Friday, June 03, 2005

Reality-based statistics

Seven Days:

183 -- Number of U.S. military personnel killed in Afghanistan since November 2001
1644 -- Number of U.S. military personnel killed in Iraq since March 2003
36 -- Number of female U.S. soldiers killed in Iraq
271 -- Number of female soldiers wounded in Iraq
18 -- Number of coalition forces over the age of 50 killed in Iraq
91.6 -- Percentage of U.S. fatalities in Iraq that have occurred since the fall of Baghdad
12,348 -- Number of U.S. military personnel wounded in action in Iraq, according to the Department of Defense
31,000 -- Estimated number of Iraq War veterans who have sought disability benefits for physical and/or psychological traumas
$5.3 billion -- Proposed cuts by the Bush administration in veterans' medical services by 2010
$7.1 billion -- Amount of revenue earned in Iraq by Halliburton in 2004
12 -- Number of government investigations pending against Halliburton
30 cents -- Amount of each Vermonter's tax dollar devoted to defense spending
19 cents -- Amount of each Vermonter's tax dollar devoted to paying interest on the U.S. debt
3 cents -- Amount of each Vermonter's tax dollar devoted to veterans' benefits

(Casualty figures are current as of May 24, 2005. Compiled by Ken Picard)

Thanks to the 18 1/2 Minute Gap for the reference (dude, fix your post submission).

Note, that's another 15 Americans killed in Iraq since Memorial Day - just since Monday!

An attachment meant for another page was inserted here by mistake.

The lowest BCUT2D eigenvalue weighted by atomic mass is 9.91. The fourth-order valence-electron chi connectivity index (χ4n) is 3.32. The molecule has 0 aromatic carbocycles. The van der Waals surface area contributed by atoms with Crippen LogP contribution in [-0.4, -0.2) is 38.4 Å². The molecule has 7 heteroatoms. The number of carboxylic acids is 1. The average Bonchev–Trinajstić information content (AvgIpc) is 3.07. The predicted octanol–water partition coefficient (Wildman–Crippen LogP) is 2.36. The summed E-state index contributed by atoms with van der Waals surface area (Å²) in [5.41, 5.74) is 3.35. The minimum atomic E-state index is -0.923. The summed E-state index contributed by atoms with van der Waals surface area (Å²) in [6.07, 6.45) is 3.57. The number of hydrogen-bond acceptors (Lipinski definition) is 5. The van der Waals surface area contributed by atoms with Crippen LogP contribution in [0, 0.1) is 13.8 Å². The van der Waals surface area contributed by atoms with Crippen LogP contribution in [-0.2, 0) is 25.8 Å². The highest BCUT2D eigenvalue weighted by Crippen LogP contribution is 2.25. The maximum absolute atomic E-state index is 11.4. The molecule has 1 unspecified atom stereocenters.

Paul Krugman on Memorial Day:
Two things make the burden of repeated deployments even harder to bear. One is the intensity of the conflict. In Slate, Phillip Carter and Owen West, who adjusted casualty figures to take account of force size and improvements in battlefield medicine (which allow more of the severely wounded to survive), concluded that "infantry duty in Iraq circa 2004 comes out just as intense as infantry duty in Vietnam circa 1966."

The other is the way in which the administration cuts corners when it comes to supporting the troops. From their foot-dragging on armoring Humvees to their apparent policy of denying long-term disability payments to as many of the wounded as possible, officials seem almost pathologically determined to nickel-and-dime those who put their lives on the line for their country.

Now, predictably, the supply of volunteers is drying up.


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